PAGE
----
The world is changing in optimistic ways. Rates of malnutrition have halved in twenty years, infant mortality has halved in fifty years, and literacy rates have increased 33 percent in twenty-five years. The efforts of an international infrastructure founded on aid and education is paying off.
But there is still more progress yet to be made.
In 2013, global climate change is an irrefutable fact of life. Comparable to the important work of anti-poverty advocates is the work of environmentalists. As our world changes, experts have recommended that industrialized nations cut their carbon emissions greatly in order to stabilize the planet’s temperature and control some of the long-term implications of that shift.
These cuts are not only for developed nations, however, but also for those whose markets are still developing.
“Though global warming began with industrialised countries it must end—if it is to end—through actions in developing ones,” writes The Economist. Particularly implicated are the economic giants of Asia – India and China, with The Economist citing that India, “accounted for 83% of the worldwide increase in carbon emissions in 2000-11,” with China claiming a quarter of the globe’s current carbon emissions.
Climate change is nothing new and has been happening steadily since the Industrial Revolution, with the past ten to twenty years seeing some of the fastest rates of change during the anthropocene. Members of industrialized nations have the privilege of heating, cooling, and water upon demand that most of the world does not, and may not have noticed the shifts in seasonal weather patterns that have been occurring. Therefore, while developed nations have cultivated a culture of excess, life has only gotten harder for the lives of those in developing nations since the Industrial Revolution.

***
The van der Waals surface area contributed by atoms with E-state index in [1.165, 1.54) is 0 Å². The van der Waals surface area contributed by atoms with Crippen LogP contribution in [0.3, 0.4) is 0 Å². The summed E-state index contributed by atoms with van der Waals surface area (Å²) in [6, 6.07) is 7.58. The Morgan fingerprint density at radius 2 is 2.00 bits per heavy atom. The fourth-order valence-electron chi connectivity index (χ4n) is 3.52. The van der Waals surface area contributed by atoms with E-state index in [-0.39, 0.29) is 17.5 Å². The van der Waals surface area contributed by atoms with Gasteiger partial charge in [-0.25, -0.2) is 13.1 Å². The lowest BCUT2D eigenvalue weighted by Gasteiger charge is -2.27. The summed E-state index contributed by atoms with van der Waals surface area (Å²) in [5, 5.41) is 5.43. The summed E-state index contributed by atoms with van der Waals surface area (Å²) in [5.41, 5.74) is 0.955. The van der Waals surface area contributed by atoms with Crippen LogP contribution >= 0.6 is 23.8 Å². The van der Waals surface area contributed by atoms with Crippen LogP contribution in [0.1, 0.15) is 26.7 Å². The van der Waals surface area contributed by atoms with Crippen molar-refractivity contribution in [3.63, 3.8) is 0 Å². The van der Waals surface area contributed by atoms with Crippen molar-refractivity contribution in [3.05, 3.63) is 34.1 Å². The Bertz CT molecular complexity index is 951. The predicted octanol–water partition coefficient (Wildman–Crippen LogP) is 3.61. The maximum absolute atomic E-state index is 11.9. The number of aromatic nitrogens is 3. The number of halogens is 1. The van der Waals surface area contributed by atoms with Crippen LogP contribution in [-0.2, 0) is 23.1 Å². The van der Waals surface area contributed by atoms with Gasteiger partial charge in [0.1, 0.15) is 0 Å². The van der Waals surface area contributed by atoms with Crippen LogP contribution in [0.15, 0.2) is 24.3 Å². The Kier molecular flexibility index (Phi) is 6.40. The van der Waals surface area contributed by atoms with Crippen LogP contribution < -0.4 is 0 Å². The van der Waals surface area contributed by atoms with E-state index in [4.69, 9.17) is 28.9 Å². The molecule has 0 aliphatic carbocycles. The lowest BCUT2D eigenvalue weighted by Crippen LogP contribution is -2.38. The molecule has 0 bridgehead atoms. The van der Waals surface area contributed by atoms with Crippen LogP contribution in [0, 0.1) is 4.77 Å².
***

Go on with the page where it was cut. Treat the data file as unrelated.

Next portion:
Now, however, officials have recognized that the facts are the facts and that we’re all in this together.
In a new book titled “Greenprint: A New Approach to Cooperation on Climate Change,” by Aaditya Mattoo and Arvind Subramanian, the authors raise the point of the responsibilities of developing markets to expand responsibly while developed markets must constrain themselves into sustainable practices.
“The trouble, as the authors admit, is that emissions cuts will also be costly for China and India. Messrs Mattoo and Subramanian estimate that if the two countries were to reduce emissions by 30% by 2020 (compared with doing nothing), their manufacturing output would fall by 6-7% and their manufactured exports by more than that. As still relatively poor countries, they are less able to bear the pain.”
While all of us bear the blame for the state of our planet, it’s the duty of governments to care about climate change and for both local and international communities to take action. Sustainable technologies, reducing the waste of valuable resources such as food and energy, and investing in sustaining the biodiversity we still have left are all great ways to start, and projects that we can all be a part of.
So, Borgen readers, this author’s advice? Pick up the phone and call your representatives. Make a difference and be part of a solution.
– Nina Narang
Source: The Guardian
Photo: China Daily